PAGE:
This morning like yesterday is cloudy & almost cold. I expect we will get it colder still when we get through into the Atlantic.
No excitement today steaming along at about 15 knots, sometimes sighting part of the North African coast. It has remained cloudy all day.
There don't seem to be many seabirds in the Mediterranean. Expect to reach Gibraltar tomorrow afternoon.
Uneventful; a little more sun & warmth.
Passed several ships.
Arrived at Gibraltar at daylight this morning; it is a far prettier & more interesting place than I had thought to see. The harbour or bay is just the shape of a front horse shoe; of course the famous rock is the chief item of interest, it is partly scrub covered, about ½ a mile long, 4 or 500 ft high & has quite a small town at the foot of it.
The bay is about 2 miles across; there is a pretty Spanish town across on the other side, all white; all round the slopes are cultivated paddocks & here & there trees. The harbour is full of ships of various sorts; & the docks are lined with sheds containing tons & tons of coal. The tugs & launches here are the cleanest I have seen; two of the biggest were paddle wheels, one was named "Bustler", it struck me rather comical; another was named the "Rambler".
The straits at the narrowest part would be about 7 or 8 miles across as near as I could judge. After coaling we left at about 5pm & should reach old England Wednesday night.
There were a lot of seagulls in the harbour at Gib.
Uneventful. Out in the Atlantic swells a good many sick, including the nurses I think as I haven't seen many of them about. Light showers at times, the ocean & sky dull & grey.
Nice day, nothing doing.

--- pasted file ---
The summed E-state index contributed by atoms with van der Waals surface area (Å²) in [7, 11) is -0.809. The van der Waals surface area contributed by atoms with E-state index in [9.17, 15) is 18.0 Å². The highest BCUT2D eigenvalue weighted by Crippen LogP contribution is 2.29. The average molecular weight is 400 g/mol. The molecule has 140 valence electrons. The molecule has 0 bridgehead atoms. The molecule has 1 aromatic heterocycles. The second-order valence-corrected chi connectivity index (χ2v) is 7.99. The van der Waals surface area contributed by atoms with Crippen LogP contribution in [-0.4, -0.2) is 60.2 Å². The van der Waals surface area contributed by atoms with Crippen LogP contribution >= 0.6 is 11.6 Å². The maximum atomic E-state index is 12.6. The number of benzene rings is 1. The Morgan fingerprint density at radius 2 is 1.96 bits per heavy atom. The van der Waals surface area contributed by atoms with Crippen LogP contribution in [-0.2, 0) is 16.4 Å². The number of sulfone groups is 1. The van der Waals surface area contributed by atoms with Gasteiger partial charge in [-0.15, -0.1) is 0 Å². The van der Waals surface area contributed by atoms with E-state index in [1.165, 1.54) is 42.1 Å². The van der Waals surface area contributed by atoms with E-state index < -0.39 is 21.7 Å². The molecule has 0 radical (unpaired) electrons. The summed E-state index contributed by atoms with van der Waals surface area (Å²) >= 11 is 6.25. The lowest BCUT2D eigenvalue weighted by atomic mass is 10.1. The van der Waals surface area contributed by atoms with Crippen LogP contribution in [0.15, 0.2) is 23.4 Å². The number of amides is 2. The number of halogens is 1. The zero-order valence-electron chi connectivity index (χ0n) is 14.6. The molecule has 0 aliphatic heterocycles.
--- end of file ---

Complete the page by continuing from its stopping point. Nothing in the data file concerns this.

Scotch mist today, pretty thick at times. In the English Channel. We have had an escort of two destroyers all day, & this morning there was a small French cruiser with us for a while. There have been ships in sight all day lots of them & now we are just coming up on a fleet of fishing smacks, by the looks of them, they have three sails set. We have been a long away out of the usual course for safetys sake but I think we will make harbour tonight.
Arrived safe & sound in Plymouth harbour, where we anchored, just before dark.
The first glimpse of old England was had through a drizzly fog but I was pleased to see the old country all the same.
We passed within a few chain of Eddystone Lighthouse but the fog was so thick it was only visible for a few minutes, of course being daylight there was no light burning, but they were firing a gun at intervals as a fog signal, there was also a fog horn going on a point entering harbour.
Up early this morning, rather cold & cloudy. About 20 fishing boats sailed down the harbour just at dawn, it must be a hard life fishing in this weather.
About nine oclock moved up the harbour a couple of miles or so & tied up to the wharf. It is a very pretty harbour, surrounded by low hills & valleys with plenty of bush & green grassy paddocks, & the town parts of course containing many fine buildings; being a naval base & training place for naval recruits there are a lot of splendid big barracks.